Several items recently in the news should shock Americans out of their collective stupor about how (and for whom) this country is being run now.
Richard Fisher, the President of the Dallas branch of the Federal Reserve recently observed that those at the helm of America’s 12 largest financial institutions “believe themselves to be exempt from the processes of bankruptcy and creative destruction” and are engaging in “repression” by virtue of their stranglehold on the American economy and the impunity with which they have operated in the era of “too big to fail.”
A few days later in an episode of the PBS news magazine Frontline, Lanny Breuer, the assistant attorney general in charge of criminal prosecutions nationwide flat out stated that he would not prosecute the large banks or anyone at them due to the risk of systemic consequences. In other words, the Justice Department’s top cop was recognizing that those banks had a gun to the head of the American economy, and were thumbing their collective noses at the cops and saying that if the latter ever do anything “the economy gets it!” A day after the Frontline story aired, it was announced that Mr. Brueur was stepping down from his position at the Justice Department.
A 2011 study by Syracuse University found that federal prosecutions of bank insiders for bank fraud had declined steadily, even after the 2008 banking crisis, and that the Obama administration had done less prosecuting than under Presidents Clinton, Bush I or Bush II. Of course, during that span of time the Gramm Leach Bliley Act removed most of the depression-era protections against bank shenanigans provided by the Glass Steagall Act. A few years later the banks tightened the screws on consumers with 2005’s Bankruptcy Abuse Prevention and Consumer Protection Act, which among other things forces bankrupt families into harsh Chapter 13 payback plans if their incomes exceed the median income in their area and even gagged attorneys from providing advice to do perfectly legal things to help themselves. Once BAPCPA was in place, the economic collapse that supposedly nobody saw coming could begin in earnest. The easy credit was withdrawn from the small businesses and individuals, and the too big to fail banks got bailed out by the Fed purchasing their bad loans at near-par. Even Warren Buffett got into the act, supposedly having an Archimedes-like epiphany in his bathtub that he could provide $5 billion to tide over Bank of America, his Wells Fargo Bank’s staunch competitor.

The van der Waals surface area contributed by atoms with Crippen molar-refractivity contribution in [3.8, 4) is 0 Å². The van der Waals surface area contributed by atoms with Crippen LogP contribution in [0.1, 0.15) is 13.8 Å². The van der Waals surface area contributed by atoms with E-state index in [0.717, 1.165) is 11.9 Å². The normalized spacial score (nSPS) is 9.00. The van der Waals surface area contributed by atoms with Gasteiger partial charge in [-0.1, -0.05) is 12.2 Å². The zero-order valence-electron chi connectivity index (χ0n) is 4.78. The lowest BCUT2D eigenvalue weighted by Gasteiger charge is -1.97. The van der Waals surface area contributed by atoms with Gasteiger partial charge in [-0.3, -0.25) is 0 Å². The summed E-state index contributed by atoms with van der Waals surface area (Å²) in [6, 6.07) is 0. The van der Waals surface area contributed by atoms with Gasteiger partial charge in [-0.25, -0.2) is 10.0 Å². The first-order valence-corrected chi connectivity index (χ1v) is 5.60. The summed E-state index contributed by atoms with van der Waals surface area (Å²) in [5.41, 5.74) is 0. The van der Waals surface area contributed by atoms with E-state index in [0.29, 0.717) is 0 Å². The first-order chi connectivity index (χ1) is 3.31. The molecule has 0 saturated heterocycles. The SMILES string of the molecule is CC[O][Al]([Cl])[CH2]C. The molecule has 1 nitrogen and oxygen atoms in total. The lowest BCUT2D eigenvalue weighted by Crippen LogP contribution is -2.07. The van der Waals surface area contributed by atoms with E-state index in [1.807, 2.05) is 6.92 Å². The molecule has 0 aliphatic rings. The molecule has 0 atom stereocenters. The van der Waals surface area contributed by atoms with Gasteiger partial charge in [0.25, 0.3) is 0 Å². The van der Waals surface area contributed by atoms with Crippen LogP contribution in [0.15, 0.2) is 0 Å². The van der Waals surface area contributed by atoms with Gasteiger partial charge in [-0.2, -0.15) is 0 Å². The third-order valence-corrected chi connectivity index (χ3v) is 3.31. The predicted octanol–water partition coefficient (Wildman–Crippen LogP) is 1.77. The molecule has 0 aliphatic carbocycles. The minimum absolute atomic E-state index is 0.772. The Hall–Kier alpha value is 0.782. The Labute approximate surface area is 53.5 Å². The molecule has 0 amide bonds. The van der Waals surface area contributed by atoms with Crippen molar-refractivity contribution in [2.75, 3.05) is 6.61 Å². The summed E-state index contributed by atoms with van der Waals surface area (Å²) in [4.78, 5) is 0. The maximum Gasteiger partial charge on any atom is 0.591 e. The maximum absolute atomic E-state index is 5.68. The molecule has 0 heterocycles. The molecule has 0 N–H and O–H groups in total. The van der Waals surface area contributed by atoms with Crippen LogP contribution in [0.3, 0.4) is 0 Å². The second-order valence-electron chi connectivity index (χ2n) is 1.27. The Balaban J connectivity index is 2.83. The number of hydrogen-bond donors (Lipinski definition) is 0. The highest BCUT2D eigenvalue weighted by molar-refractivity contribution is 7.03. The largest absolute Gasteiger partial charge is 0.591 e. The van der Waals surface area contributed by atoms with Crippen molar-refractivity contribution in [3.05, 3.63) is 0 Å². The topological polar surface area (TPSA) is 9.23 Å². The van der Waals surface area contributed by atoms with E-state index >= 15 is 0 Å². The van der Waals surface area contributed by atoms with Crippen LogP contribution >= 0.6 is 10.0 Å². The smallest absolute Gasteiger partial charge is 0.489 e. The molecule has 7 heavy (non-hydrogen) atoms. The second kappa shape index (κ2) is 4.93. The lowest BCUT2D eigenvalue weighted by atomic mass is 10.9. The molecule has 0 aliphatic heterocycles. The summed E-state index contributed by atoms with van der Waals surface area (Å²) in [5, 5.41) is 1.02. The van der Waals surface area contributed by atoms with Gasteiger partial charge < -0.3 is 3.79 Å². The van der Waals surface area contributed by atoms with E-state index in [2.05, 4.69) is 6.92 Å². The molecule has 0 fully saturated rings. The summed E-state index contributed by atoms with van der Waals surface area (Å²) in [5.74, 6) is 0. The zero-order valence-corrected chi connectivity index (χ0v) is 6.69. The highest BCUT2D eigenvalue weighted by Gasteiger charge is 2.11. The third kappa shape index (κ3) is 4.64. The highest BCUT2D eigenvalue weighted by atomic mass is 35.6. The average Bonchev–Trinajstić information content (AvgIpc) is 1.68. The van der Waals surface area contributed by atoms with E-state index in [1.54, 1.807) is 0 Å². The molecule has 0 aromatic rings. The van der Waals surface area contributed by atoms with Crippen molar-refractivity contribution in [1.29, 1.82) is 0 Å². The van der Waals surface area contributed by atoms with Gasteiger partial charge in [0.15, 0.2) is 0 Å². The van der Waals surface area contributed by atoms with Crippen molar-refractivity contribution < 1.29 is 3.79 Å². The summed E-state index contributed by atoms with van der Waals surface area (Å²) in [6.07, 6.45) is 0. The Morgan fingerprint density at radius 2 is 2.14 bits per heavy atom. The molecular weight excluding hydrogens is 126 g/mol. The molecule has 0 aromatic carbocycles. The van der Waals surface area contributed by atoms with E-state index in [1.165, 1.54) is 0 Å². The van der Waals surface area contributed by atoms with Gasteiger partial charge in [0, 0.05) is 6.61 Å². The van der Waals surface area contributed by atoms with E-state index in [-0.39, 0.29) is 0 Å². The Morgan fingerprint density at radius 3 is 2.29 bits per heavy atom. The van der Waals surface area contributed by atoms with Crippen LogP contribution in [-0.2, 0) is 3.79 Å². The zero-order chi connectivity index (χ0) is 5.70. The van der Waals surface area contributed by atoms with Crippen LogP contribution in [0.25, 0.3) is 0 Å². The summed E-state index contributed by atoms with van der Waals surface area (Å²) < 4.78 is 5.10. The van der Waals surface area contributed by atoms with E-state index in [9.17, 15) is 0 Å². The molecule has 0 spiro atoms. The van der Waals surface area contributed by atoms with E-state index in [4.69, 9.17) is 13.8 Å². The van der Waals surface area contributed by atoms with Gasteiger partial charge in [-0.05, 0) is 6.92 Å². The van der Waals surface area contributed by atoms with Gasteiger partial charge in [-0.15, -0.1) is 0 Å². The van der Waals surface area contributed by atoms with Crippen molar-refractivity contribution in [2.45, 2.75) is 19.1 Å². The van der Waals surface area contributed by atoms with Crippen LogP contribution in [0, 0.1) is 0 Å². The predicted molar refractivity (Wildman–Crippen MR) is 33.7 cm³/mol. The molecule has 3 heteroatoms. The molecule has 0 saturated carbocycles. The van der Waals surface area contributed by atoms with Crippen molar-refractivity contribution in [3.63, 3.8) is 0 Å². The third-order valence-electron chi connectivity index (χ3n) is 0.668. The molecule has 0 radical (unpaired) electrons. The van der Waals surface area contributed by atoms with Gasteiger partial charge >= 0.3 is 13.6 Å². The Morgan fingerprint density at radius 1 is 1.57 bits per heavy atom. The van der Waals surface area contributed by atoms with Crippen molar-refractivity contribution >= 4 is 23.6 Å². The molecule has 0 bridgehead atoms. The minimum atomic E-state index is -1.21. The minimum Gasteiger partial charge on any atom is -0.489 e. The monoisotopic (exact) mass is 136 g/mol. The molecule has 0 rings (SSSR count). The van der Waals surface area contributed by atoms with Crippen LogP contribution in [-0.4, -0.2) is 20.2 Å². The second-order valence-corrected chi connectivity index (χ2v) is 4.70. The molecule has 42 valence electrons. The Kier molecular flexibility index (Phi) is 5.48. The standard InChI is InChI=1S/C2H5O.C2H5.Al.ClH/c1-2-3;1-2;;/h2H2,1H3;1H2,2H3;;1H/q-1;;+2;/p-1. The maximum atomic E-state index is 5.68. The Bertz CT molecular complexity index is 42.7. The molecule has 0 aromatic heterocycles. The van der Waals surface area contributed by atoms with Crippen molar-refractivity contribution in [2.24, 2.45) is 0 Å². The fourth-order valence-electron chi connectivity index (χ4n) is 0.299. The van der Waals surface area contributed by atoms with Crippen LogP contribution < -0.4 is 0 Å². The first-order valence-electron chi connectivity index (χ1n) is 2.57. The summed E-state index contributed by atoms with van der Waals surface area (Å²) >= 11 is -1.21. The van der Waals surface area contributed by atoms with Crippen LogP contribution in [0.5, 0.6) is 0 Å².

The late comedian George Carlin once observed "The real owners are the big wealthy business interests that control things... It's a big club, and you ain't in it.” The problem is that your members of Congress are, and even if they go the Hill relatively “poor” they soon have scads of money (at least compared to you and me). How they get those scads is by insider trading—illegal for you, me and even Martha Stewart, but not for them. Oh, President Obama signed a law against it, but problems have put the law on hold.
The hollowing-out of the American economy has been well camouflaged, with ample tongue-clucking for forces supposedly out of everyone’s control and little blame for the politicians who have sold out the American people at each and every turn, regardless of which party they belong to or how long they’ve been in Congress. Mavericks like Dennis Kucinich or Ron Paul were either marginalized or even had their districts redrawn by their own party to frustrate their re-election. Laws are for you and me, not for the Banks and Congress. The result is that the middle class is steadily disappearing.
Unlike the increasing hardships Americans have experienced as a long-term frog boiling, a similar thing happened to the Mexican middle class suddenly in the mid-1990s. The short version is that the Mexican peso lost 50% of its value almost overnight and the Mexican middle class owed dollar-denominated debts that rose tenfold almost overnight. To top it off, the loan documents typically allowed for a large rate increase if the Mexican debtors’ financial picture deteriorated—and those increases were triggered. The result was chaos, and the birth of a Mexican debtors’ movement: El Barzon. Since 1985 the dollar, however, has lost more than 75% of its value, and the deterioration in the quality of American jobs into "McJobs" belies our stated unemployment rate, which is bad enough.
Although there is no mass movement yet addressing debt (Occupy Wall Street having marginalized itself through its on antics), I do what I can to help folks who are fighting banks—whether those fights are over mortgages, auto loans or credit cards (I would also help with student loans, but thanks to several rounds of anti-debtor legislation, there is virtually no help for student loans). It’s the least I can do.